“Reminiscent of Charles Frazier’s ‘Cold Mountain’ … Ron Franscell’s themes involve a fresh
approach to our rural roots as a font for the elusive American spirit.” — USA Today
Twenty-five years ago today, my first book—a literary novel called “Angel Fire”—was published.
Nobody out there was waiting for this debut fiction by an unknown scribbler from one of those squarish states out West, published by a small house down South the New York Times didn’t recognize. The day was quiet.
I loved the story but couldn’t know if anyone else would. Twenty-four years after war correspondent Daniel McLeod is killed in a Viet Cong ambush, his only brother Cassidy is mysteriously drawn to their Wyoming hometown, where he must confront a lifetime of his own ghosts. In the end, their story is about how we seek equilibrium, a delicate balance between memory and the unknown, dislocation and homecoming, loss and restoration. It also resonates with the rhythms of small town life, the blessings of memory, and the pain of loss.
But as “Angel Fire” seeped into the American consciousness over the coming months, it took on a life of its own. Flannery O’Connor Prize-winner Melissa Pritchard had called it “an important story of mythical proportions.” USA Today praised its evocative, timeless themes and made it a bestseller; Library Journal invoked the poetic spirit of Robert Olen Butler. It inspired the visuals for a popular music video. The story I carried around in my head for 15 years won the Wyoming Literary Fellowship and became part of several colleges’ American literature curriculum, even dissected in a handful of master’s theses.
Ron Howard’s Imagine Entertainment flirted with the book for a long time before passing, and it was ultimately optioned twice by an independent producer who could never get a greenlight—but people were reading “Angel Fire.”
Then in a moment even an eager young novelist could not have imagined, the San Francisco Chronicle listed “Angel Fire” among its 100 Best Novels of the 20th Century West, tucked at No. 74 between Thomas Berger’s “Little Big Man” and Louise Erdrich’s “Love Medicine.”
Early on, one book critic said “Angel Fire” felt like a deeper, more timeless story, even though it was just a contemporary American novel about a couple brothers. It drew its familiar rhythms from many sources: The Bible, various cultural mythologies, frontier and Native American lore, and my own imagination. The book contains references to contemporary American legendary figures, from Cannibal Phil Gardner to John Wayne, and it introduces new stories with the patina of local myth: Moses the itinerant ball player, the false legends of Fakey Ducas, Flashlight Freddy Bascombe, the wandering gandy-dancer Pledger Moon, and the reluctant icon Jack Lazarus.
Almost anybody who has lived in a very small town will recognize the archetypal elements of West Canaan, Wyoming: The water tower, the evening whistle, the cemetery, the colorful, unorthodox characters, and their stories. But in “Angel Fire,” these also recall archetypal mythical symbols: The water tower is the lofty and eternal center of our young heroes’ universe. The evening whistle literally sings the siren’s song that draws Daniel home to his final struggle.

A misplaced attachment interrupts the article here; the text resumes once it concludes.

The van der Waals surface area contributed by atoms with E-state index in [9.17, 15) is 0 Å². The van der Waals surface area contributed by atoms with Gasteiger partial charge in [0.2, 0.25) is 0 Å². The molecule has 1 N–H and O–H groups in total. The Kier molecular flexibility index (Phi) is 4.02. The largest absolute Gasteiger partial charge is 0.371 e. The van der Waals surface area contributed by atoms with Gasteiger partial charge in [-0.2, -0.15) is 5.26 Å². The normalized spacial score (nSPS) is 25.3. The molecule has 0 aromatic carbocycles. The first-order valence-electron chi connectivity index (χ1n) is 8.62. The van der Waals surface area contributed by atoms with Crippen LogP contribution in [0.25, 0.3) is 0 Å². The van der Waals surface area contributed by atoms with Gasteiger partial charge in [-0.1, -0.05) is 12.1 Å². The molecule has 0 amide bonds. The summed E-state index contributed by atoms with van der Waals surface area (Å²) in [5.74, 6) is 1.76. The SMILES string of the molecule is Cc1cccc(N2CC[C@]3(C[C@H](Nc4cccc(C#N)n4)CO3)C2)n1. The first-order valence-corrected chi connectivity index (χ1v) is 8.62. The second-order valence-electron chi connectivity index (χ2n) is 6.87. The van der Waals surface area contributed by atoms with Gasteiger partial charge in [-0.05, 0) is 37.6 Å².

Why? If myths endure because of familiar rhythms that transcend cultures and centuries, I wanted “Angel Fire” to feel familiar to a reader, perhaps at a subconscious level. I felt it would give the story a complex subtext, without harming its beautiful simplicity.
“This book has been a favorite of mine since I first read it,” says Wyoming bookseller Vicki Burger, “and I have enjoyed sharing it with many, many customers over the years.
“It is a tale of the bonds of family, where we go when the world has become too much and we need strength and comfort,” Burger says. “We go where we find our memories, our foundation but that, too, has a price.”
She quotes a poignant “Angel Fire” line from memory: “Pain is the price we pay for memory. It’s some kind of sin to forget what hurts, as much as it is to forget what makes you smile. Suffering has its meaning, and memory has its graces.”
“Those words have stayed with me over the years and are no less poignant or true today, Burger says. “This is a novel to be savored and returned to time and again.”
But the beauty of “Angel Fire” is that it tells a timely contemporary story all its own. Strip away the mythological subtext and it remains a haunting story about two brothers who have detoured around their personal pain for so long that they’ve become lost, and they must find their way back before they can be made whole again.
“Angel Fire” is a house with 100 secret rooms. You are free to wander through this magnificent place and open any doors your wish, but you won’t find every secret room. I’m not entirely certain whether I can find them myself anymore. Today, it’s out-of-print but still available in ebook, audio, and used editions.
I’m comfortable knowing there will be some mystery about this story long after I’m dust.